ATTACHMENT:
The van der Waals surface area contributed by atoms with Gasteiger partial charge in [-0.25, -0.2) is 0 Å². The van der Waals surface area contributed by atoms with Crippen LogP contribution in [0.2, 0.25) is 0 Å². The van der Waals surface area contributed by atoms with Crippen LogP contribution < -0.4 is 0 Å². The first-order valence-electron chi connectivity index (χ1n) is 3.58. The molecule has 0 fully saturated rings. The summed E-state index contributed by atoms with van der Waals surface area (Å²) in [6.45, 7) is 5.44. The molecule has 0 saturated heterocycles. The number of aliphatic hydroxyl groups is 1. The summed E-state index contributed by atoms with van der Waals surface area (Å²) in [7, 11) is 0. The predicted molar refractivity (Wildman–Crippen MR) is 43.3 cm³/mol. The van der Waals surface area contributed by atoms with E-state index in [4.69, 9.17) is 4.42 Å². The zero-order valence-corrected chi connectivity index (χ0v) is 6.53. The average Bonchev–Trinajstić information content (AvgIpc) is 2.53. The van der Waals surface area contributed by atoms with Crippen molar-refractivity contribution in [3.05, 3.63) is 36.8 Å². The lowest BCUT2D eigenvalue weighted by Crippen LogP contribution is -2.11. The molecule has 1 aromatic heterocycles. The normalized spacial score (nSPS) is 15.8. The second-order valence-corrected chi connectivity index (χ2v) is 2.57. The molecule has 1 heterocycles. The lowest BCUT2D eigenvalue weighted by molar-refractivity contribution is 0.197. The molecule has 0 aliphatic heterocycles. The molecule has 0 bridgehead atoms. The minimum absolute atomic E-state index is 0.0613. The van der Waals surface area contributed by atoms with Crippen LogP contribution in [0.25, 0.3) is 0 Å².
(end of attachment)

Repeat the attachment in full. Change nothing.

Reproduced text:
The van der Waals surface area contributed by atoms with Gasteiger partial charge in [-0.25, -0.2) is 0 Å². The van der Waals surface area contributed by atoms with Crippen LogP contribution in [0.2, 0.25) is 0 Å². The van der Waals surface area contributed by atoms with Crippen LogP contribution < -0.4 is 0 Å². The first-order valence-electron chi connectivity index (χ1n) is 3.58. The molecule has 0 fully saturated rings. The summed E-state index contributed by atoms with van der Waals surface area (Å²) in [6.45, 7) is 5.44. The molecule has 0 saturated heterocycles. The number of aliphatic hydroxyl groups is 1. The summed E-state index contributed by atoms with van der Waals surface area (Å²) in [7, 11) is 0. The predicted molar refractivity (Wildman–Crippen MR) is 43.3 cm³/mol. The van der Waals surface area contributed by atoms with E-state index in [4.69, 9.17) is 4.42 Å². The zero-order valence-corrected chi connectivity index (χ0v) is 6.53. The average Bonchev–Trinajstić information content (AvgIpc) is 2.53. The van der Waals surface area contributed by atoms with Crippen molar-refractivity contribution in [3.05, 3.63) is 36.8 Å². The lowest BCUT2D eigenvalue weighted by Crippen LogP contribution is -2.11. The molecule has 1 aromatic heterocycles. The normalized spacial score (nSPS) is 15.8. The second-order valence-corrected chi connectivity index (χ2v) is 2.57. The molecule has 1 heterocycles. The lowest BCUT2D eigenvalue weighted by molar-refractivity contribution is 0.197. The molecule has 0 aliphatic heterocycles. The molecule has 0 bridgehead atoms. The minimum absolute atomic E-state index is 0.0613. The van der Waals surface area contributed by atoms with Crippen LogP contribution in [0.25, 0.3) is 0 Å².